One of the things I don’t think helps is companies having totally opaque pay structures for their employees. The private company in which I work puts our jobs into levels or bands, but the upper and lower pay limits for those bands are not visible to us and pay increases are set by your manager privately each year. This means that whilst I know most of my colleagues are on the same job-grade as me, I have literally no idea where I fall and where they fall in terms of who gets paid the most.

        Consequently Steve at my work has no idea that Anna is paid less (unless they speak privately about relative pay, which a lot of employees are not comfortable with), and then feels aggrieved or attacked when the subject is brought up as he feels he has worked for and earned his pay rises. If the pay structure was more open, he may realise he was being paid more than another employee for the same job from the start/over a period of time, and I think perhaps he’d feel differently and the situation might be a bit more Anna and Steve vs Management, rather than Steve vs Anna because he feels like he’s had something taken away.

  • Valery North says:

    My immediate thought is that talking about reducing the male salary works fine when talking about a comfortable salary like £34k pa. If you’re talking about an hourly wage of £7.50 (and female colleague earning £6.80 respectively) then it’s going to look a bit different, simply because the guy earning £34k pa can probably make some lifestyle adjustments to absorb the cost – there is going to be disposable income after the essentials of life. But the hourly wage is already not really enough to live on for the man earning it (never mind the extra costs his female colleague has to absorb on less!) and really, they both need a pay rise – it’s fair that hers should be increased by more, to match his!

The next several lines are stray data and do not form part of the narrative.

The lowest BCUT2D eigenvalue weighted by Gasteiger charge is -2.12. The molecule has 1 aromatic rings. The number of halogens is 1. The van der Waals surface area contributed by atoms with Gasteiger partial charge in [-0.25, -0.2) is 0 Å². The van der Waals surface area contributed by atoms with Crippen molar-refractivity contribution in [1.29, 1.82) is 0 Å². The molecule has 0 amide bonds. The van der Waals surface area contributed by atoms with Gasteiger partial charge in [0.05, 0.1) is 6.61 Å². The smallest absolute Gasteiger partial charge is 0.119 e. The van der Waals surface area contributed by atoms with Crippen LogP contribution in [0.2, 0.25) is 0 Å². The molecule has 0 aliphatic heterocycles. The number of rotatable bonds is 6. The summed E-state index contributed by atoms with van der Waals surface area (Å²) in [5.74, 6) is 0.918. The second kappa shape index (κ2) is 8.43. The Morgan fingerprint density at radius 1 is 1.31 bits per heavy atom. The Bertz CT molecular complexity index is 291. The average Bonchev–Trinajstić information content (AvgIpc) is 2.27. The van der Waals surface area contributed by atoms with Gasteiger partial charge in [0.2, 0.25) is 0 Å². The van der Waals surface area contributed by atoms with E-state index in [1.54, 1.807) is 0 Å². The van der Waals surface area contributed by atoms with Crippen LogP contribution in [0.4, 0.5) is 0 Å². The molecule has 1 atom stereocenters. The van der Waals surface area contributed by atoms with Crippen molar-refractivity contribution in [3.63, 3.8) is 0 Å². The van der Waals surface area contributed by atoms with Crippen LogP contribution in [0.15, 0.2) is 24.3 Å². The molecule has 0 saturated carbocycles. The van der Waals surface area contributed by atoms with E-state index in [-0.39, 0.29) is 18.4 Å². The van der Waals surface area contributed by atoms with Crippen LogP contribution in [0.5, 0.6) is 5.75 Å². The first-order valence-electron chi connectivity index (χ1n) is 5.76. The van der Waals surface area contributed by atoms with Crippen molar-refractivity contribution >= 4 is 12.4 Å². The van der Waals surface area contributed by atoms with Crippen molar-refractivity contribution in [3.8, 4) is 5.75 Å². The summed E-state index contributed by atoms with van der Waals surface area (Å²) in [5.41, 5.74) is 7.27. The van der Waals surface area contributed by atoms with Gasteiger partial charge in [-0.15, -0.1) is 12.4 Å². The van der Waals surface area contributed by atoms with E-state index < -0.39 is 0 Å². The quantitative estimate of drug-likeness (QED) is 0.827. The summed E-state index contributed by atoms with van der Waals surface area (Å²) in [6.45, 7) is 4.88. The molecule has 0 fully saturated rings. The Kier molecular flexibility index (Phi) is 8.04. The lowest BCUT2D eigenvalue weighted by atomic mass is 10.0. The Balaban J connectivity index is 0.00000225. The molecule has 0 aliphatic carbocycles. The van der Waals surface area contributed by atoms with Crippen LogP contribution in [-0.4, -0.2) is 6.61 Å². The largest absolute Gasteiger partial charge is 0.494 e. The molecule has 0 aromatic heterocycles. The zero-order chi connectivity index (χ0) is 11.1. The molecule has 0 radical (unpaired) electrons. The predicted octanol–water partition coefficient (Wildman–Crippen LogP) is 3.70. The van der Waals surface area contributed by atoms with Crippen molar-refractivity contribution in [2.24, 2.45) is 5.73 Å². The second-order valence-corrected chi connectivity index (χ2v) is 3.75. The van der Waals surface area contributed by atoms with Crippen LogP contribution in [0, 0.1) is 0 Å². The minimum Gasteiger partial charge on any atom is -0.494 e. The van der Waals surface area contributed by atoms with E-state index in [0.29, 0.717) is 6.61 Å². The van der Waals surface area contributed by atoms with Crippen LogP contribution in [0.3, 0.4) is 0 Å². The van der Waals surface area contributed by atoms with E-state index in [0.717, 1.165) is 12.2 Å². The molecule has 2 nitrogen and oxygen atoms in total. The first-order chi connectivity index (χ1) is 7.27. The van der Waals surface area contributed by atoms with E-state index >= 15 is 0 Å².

I feel as though solution to closing the pay gap should very much be focussed on enforcing a proper basic living wage (I forget what the figure campaigners are currently asking for – something above £10 ph I believe) and if that cuts into the top end, then maybe the men who have benefited from the base workers’ labour most could take the biggest hit to even it out at that end of the pay scale.

    Of course, if they still want to pay men more for the same job, they can increase their wage over and above the basic wage, and eat even deeper into their profits in the name of gendered inequality…

    • Girl on the net says:

      Yep, I’m with you – I think that a living wage for everyone is a basic standard that should be met regardless of gender. The problem comes, though, when you give everyone a living wage and add extra bonuses on top for certain workers, which I think is a problem that could easily still arise if the only criteria was ‘living wage’ rather than ‘living wage + equal pay’ – but yes I think we’re probably on the same page here!

  • Luv Bunny says:

    At the end of the day, service industries like care, retail, hospitality and catering are lower-salaried regardless of gender. As Valery rightly says, there should be a proper basic living wage, that reflects the everyday costs and inflation rises that regular ‘working-class’ have to meet in order to have a reasonably comfortable standard of living. Until this happens, there will continue not to be just gender inequality, but also ‘class’ inequality.

    • Girl on the net says:

      “At the end of the day, service industries like care, retail, hospitality and catering are lower-salaried regardless of gender.” They demonstrably aren’t though, as the Birmingham case shows: there is gendered pay inequality even in similar very low paid roles.

  • Gio says: